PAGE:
MicrostockGroup Sponsors


Author Topic: Panning technique in editorial photography - rejection for "post processing"  (Read 2974 times)

0 Members and 1 Guest are viewing this topic.

« on: May 10, 2015, 08:42 »
0
I have to vent this morning and see if anyone else has had similar problems...

I've been working on submitting my entire catalog of images to BS after they've been sitting in queue for the past year or so.  I've been getting about 50 accepted per day and have increased my approval rating significantly.  The good part:  the review is very quick at BS right now.

Here's the bad and highly annoying part.  I had 6 photos that I took in NYC where I did panning shots of city taxis.  There were at least one or two shots where I panned and "racked the lens," if you will.  Other than basic exposure corrections and the like (which I was always led to believe as acceptable in editorial), nothing was changed.  I wake up this morning that all six photos were rejected due to post production of editorial images.  ?????????  These are images that I have on SS and several other sites.  They are high quality and I didn't break any rules in the editorial department, IMO.

So, are BS's reviewers full of BS?  Do they have a knowledge of basic photography techniques to know that a shot like that can be obtained by using a special in-camera technique? Are they experienced photographers?  Am I naive to think that - LOL???  I'm not sure if I should reach out to them or not.  It only upset my approval rating slightly, but I'm annoyed none the less.  I feel like I want the photos approved and the original rejections erased, if possible.

You can't make this BS up!

Here is a link to one of the photos in question.  http://www.shutterstock.com/pic-191611349/stock-photo-new-york-april-a-panning-technique-was-used-to-photograph-new-york-city-taxis-and-show-motion.html?src=AzHklddA2hBSVxfb4SCkWw-1-17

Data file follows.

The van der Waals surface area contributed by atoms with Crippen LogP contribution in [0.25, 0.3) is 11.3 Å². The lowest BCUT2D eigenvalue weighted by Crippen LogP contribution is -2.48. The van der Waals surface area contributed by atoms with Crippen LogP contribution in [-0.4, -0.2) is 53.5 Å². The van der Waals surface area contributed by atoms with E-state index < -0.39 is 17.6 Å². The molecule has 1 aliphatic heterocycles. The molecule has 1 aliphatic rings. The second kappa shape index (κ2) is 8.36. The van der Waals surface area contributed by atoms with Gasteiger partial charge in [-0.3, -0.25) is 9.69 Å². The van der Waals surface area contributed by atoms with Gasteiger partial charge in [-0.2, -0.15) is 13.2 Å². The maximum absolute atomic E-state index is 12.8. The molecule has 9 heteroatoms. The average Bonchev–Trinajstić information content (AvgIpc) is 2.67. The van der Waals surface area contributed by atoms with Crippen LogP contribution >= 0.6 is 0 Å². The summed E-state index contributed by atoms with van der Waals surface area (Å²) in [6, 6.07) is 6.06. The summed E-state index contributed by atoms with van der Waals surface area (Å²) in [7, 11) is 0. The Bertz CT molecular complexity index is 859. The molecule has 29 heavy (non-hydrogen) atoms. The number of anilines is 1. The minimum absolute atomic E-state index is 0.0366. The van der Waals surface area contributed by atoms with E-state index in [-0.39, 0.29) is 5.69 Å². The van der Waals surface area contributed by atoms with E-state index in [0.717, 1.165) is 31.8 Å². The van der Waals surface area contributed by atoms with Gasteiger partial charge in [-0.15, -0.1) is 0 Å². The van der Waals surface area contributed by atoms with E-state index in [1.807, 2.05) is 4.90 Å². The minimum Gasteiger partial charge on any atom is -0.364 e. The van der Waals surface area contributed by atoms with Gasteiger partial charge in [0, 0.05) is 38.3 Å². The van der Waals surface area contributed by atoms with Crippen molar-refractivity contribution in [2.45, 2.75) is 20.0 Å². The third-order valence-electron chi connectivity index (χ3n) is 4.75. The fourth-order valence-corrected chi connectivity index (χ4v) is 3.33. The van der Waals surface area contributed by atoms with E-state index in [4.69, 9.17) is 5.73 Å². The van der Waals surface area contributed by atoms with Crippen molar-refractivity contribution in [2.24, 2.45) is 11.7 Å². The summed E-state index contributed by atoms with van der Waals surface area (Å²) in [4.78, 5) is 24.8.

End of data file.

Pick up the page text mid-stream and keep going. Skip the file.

« Last Edit: May 10, 2015, 08:48 by ecadphoto »


Semmick Photo

« Reply #1 on: May 10, 2015, 08:47 »
0
Calm down a bit. Maybe the panning effect looks from photoshop. Reviewers are humans and can make mistakes. I find their reviews very fair and they always help you if you mail them. And if you have a point they will overturn the decision. Just email them. They are one of the friendliest around. Together with 123 customer support.

« Reply #2 on: May 10, 2015, 08:59 »
0
I know Semnick, I should calm down, but I was annoyed.  I see so much of the crap that microstock sites accept (overall, not saying BS), and when I get rejected for something that I know is improper, it bites.  Bigstock was probably the first agency I was accepted to back in 2007, so they are close to my heart.  Still, I don't think they would look photoshopped to someone who knows the technique.  I've used the motion blur and radial blur features in PS, but nothing beats the beauty of the look SOTC.